In this episode of the Daveberta Podcast, Dave Cournoyer and Ryan Hastman discuss the latest news in Alberta politics, including Premier Rachel Notley’s response to the quashing of approvalContinue reading
The rift between Premier Rachel Notley’s Alberta New Democrats and the federal NDP led by Jagmeet Singh over the Trans Mountain Pipeline is wide andContinue reading
PHOTOS: Simon Reisman’s business card. Below: Mr. Reisman, chief Canadian negotiator of the Canada-U.S. Free Trade Agreement in a screenshot of a blurry CBC archivalContinue reading
Miscellaneous material for your mid-week reading. – Ann Pettifor rightly questions the supposed gains from austerity in belatedly balancing budgets only at the expense ofContinue reading
PHOTOS: Caroline Mulroney (Photo: Wikimedia Commons). Below: Former Canadian Conservative prime minister Brian Mulroney in his heyday (Photo: Wikimedia Commons), lobbyist Robin Sears, conservative godfatherContinue reading
This and that for your Tuesday reading. – Matthew Sears writes that we would be much better off prioritizing more than just cutting short-term costsContinue reading
The latest from the federal NDP’s leadership campaign as the first voting window closes. – Robin Sears frames the choice of members as being betweenContinue reading
The latest from the NDP’s federal leadership campaign. – Kristy Kirkup reports on the release of Jagmeet Singh’s climate change policy statement.And Charlie Angus hasContinue reading
This and that for your Tuesday reading. – John Quiggin argues that public services and corporate control don’t mix – no matter how desperately theContinue reading
This and that for your Sunday reading.
– Andrew Jackson discusses how the rise of right-wing, prejudiced populism can be traced to the failures of global corporate governance. And Dani Rodrik argues that it’s time to develop an international political system to facilitate – rather than overriding – democratic action:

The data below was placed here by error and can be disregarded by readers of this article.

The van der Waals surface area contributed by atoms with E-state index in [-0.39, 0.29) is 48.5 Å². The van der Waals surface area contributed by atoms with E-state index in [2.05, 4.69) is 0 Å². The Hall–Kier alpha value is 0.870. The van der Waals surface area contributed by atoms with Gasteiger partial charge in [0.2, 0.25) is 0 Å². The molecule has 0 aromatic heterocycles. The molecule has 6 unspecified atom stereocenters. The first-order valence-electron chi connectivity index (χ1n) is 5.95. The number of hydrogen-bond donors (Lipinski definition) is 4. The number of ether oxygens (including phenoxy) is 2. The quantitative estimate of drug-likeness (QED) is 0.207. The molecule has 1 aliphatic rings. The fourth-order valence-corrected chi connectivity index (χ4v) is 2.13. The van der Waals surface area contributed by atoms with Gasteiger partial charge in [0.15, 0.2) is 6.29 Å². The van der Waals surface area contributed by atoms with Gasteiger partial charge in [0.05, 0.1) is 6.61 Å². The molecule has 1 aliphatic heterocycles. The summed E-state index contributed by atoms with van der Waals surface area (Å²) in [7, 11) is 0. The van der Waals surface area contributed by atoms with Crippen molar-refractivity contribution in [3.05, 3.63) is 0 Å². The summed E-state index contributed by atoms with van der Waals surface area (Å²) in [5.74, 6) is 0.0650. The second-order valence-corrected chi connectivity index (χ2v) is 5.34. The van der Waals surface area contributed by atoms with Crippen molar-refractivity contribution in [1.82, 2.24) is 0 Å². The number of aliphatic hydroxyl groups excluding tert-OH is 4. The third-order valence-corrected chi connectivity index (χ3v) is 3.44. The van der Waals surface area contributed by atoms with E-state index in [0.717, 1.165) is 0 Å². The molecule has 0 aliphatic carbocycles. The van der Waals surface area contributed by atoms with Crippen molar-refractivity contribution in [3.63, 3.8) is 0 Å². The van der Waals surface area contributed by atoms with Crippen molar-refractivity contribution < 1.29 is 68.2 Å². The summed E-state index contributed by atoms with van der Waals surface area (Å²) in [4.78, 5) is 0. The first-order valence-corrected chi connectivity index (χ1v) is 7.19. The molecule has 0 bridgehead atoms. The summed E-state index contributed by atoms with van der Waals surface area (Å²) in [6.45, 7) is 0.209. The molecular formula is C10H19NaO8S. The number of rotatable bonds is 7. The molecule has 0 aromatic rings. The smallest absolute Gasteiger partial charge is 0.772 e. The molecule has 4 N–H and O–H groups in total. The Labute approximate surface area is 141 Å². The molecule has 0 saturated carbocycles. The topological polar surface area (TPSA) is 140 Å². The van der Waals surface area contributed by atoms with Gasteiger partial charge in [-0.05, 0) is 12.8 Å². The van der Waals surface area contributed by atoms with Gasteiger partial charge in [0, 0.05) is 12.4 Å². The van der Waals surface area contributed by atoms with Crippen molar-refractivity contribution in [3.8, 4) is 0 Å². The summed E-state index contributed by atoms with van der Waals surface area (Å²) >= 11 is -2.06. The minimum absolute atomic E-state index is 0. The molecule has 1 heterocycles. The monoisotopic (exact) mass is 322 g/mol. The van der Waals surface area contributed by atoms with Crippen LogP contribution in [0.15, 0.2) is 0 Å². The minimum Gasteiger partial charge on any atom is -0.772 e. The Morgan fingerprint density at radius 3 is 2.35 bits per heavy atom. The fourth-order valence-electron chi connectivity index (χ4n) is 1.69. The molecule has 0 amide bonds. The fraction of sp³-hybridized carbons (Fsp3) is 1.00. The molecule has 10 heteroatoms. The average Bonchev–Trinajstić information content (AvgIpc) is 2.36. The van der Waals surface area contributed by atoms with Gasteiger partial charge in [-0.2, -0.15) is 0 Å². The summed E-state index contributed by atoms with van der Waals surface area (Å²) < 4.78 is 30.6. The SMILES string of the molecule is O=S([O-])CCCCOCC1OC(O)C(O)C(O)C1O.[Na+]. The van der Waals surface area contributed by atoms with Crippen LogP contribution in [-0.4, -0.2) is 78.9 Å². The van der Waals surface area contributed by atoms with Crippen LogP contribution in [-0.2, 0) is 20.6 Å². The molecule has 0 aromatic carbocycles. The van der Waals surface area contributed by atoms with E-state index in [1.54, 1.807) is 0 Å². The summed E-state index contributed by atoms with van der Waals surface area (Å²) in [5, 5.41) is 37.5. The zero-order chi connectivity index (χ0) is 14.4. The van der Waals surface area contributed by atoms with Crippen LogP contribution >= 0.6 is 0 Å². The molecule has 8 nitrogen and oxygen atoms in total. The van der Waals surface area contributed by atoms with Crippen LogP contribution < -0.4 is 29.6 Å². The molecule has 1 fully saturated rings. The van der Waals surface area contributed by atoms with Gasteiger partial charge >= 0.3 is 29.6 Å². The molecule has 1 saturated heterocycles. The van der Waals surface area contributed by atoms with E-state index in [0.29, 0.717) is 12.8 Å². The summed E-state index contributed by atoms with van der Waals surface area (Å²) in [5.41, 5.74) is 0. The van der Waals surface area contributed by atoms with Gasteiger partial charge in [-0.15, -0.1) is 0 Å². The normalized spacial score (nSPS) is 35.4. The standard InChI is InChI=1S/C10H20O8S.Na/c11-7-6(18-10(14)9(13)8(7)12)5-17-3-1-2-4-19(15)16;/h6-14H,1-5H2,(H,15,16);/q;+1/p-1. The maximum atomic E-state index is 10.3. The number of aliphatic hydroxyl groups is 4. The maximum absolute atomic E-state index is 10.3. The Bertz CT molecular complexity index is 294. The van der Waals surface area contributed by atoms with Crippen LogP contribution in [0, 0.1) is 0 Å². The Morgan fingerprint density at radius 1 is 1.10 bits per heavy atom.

Some simple principles would reorient us in the right direction. First, there is no single way to prosperity. Countries make their own choices about the institutions that suit them best. Some, like Britain, may tolerate, say, greater inequality and financial instability in return for higher growth and more financial innovation. They will opt for lower taxes on capital and more freewheeling financial systems. Others, like Continental European nations, will go for greater equity and financial conservatism. International firms will complain that differences in rules and regulations raise the costs of doing business across borders, but their claims must be traded off against the benefits of diversity.Second, countries have the right to protect their institutional arrangements and safeguard the integrity of their regulations. Financial regulations or labor protections can be circumvented and undermined by moving operations to foreign countries with considerably lower standards. Countries should be able to prevent such “regulatory arbitrage” by placing restrictions on cross-border transactions — just as they can keep out toys or agricultural products that do not meet domestic health standards.…Third, the purpose of international economic negotiations should be to increase domestic policy autonomy, while being mindful of the possible harm to trade partners. The world’s trade regime is driven by a mercantilist logic: You lower your barriers in return for my lowering mine. But lack of openness is no longer the binding constraint on the world economy; lack of democratic legitimacy is.